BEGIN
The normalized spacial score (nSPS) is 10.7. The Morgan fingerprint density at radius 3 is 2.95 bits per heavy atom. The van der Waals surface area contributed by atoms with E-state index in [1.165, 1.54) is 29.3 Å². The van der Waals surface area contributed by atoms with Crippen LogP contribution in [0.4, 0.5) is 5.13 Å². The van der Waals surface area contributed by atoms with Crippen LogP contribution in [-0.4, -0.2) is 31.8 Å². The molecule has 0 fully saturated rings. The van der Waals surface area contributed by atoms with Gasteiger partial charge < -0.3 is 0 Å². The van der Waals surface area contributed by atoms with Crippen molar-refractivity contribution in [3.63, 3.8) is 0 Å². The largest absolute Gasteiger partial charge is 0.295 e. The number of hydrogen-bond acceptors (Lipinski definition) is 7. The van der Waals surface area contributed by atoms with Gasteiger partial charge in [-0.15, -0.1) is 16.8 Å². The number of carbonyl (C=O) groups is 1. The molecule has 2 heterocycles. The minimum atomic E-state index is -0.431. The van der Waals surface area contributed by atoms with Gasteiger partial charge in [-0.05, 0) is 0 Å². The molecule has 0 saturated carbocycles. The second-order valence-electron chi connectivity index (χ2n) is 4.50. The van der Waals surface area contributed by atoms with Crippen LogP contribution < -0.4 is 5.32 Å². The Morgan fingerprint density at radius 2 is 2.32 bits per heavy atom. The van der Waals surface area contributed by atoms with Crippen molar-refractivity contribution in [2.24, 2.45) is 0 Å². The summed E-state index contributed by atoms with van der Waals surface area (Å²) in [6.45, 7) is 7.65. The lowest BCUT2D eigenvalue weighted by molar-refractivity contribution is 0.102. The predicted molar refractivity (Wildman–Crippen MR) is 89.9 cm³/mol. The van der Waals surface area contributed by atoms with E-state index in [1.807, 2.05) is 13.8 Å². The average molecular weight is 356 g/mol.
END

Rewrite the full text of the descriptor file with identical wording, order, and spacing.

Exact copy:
The normalized spacial score (nSPS) is 10.7. The Morgan fingerprint density at radius 3 is 2.95 bits per heavy atom. The van der Waals surface area contributed by atoms with E-state index in [1.165, 1.54) is 29.3 Å². The van der Waals surface area contributed by atoms with Crippen LogP contribution in [0.4, 0.5) is 5.13 Å². The van der Waals surface area contributed by atoms with Crippen LogP contribution in [-0.4, -0.2) is 31.8 Å². The molecule has 0 fully saturated rings. The van der Waals surface area contributed by atoms with Gasteiger partial charge < -0.3 is 0 Å². The van der Waals surface area contributed by atoms with Crippen molar-refractivity contribution in [3.63, 3.8) is 0 Å². The largest absolute Gasteiger partial charge is 0.295 e. The number of hydrogen-bond acceptors (Lipinski definition) is 7. The van der Waals surface area contributed by atoms with Gasteiger partial charge in [-0.15, -0.1) is 16.8 Å². The number of carbonyl (C=O) groups is 1. The molecule has 2 heterocycles. The minimum atomic E-state index is -0.431. The van der Waals surface area contributed by atoms with Gasteiger partial charge in [-0.05, 0) is 0 Å². The molecule has 0 saturated carbocycles. The second-order valence-electron chi connectivity index (χ2n) is 4.50. The van der Waals surface area contributed by atoms with Crippen LogP contribution < -0.4 is 5.32 Å². The Morgan fingerprint density at radius 2 is 2.32 bits per heavy atom. The van der Waals surface area contributed by atoms with Crippen molar-refractivity contribution in [2.24, 2.45) is 0 Å². The summed E-state index contributed by atoms with van der Waals surface area (Å²) in [6.45, 7) is 7.65. The lowest BCUT2D eigenvalue weighted by molar-refractivity contribution is 0.102. The predicted molar refractivity (Wildman–Crippen MR) is 89.9 cm³/mol. The van der Waals surface area contributed by atoms with E-state index in [1.807, 2.05) is 13.8 Å². The average molecular weight is 356 g/mol.